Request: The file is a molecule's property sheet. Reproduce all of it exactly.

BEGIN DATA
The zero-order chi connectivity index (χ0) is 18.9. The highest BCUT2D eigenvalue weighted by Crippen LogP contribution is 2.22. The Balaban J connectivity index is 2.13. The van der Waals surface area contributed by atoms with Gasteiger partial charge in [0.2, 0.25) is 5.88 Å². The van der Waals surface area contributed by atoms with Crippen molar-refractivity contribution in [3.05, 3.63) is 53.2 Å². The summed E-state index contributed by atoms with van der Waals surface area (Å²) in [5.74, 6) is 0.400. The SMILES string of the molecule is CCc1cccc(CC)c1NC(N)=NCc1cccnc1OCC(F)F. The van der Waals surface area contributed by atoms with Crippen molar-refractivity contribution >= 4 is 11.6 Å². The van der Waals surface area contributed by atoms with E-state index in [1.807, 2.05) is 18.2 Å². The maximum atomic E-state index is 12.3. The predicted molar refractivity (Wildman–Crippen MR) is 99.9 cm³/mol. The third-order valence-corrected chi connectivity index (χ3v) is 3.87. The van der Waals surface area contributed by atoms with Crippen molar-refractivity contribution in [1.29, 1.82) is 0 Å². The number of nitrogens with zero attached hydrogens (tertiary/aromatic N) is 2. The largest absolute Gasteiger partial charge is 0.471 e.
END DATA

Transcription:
The zero-order chi connectivity index (χ0) is 18.9. The highest BCUT2D eigenvalue weighted by Crippen LogP contribution is 2.22. The Balaban J connectivity index is 2.13. The van der Waals surface area contributed by atoms with Gasteiger partial charge in [0.2, 0.25) is 5.88 Å². The van der Waals surface area contributed by atoms with Crippen molar-refractivity contribution in [3.05, 3.63) is 53.2 Å². The summed E-state index contributed by atoms with van der Waals surface area (Å²) in [5.74, 6) is 0.400. The SMILES string of the molecule is CCc1cccc(CC)c1NC(N)=NCc1cccnc1OCC(F)F. The van der Waals surface area contributed by atoms with Crippen molar-refractivity contribution >= 4 is 11.6 Å². The van der Waals surface area contributed by atoms with E-state index in [1.807, 2.05) is 18.2 Å². The maximum atomic E-state index is 12.3. The predicted molar refractivity (Wildman–Crippen MR) is 99.9 cm³/mol. The third-order valence-corrected chi connectivity index (χ3v) is 3.87. The van der Waals surface area contributed by atoms with Crippen molar-refractivity contribution in [1.29, 1.82) is 0 Å². The number of nitrogens with zero attached hydrogens (tertiary/aromatic N) is 2. The largest absolute Gasteiger partial charge is 0.471 e.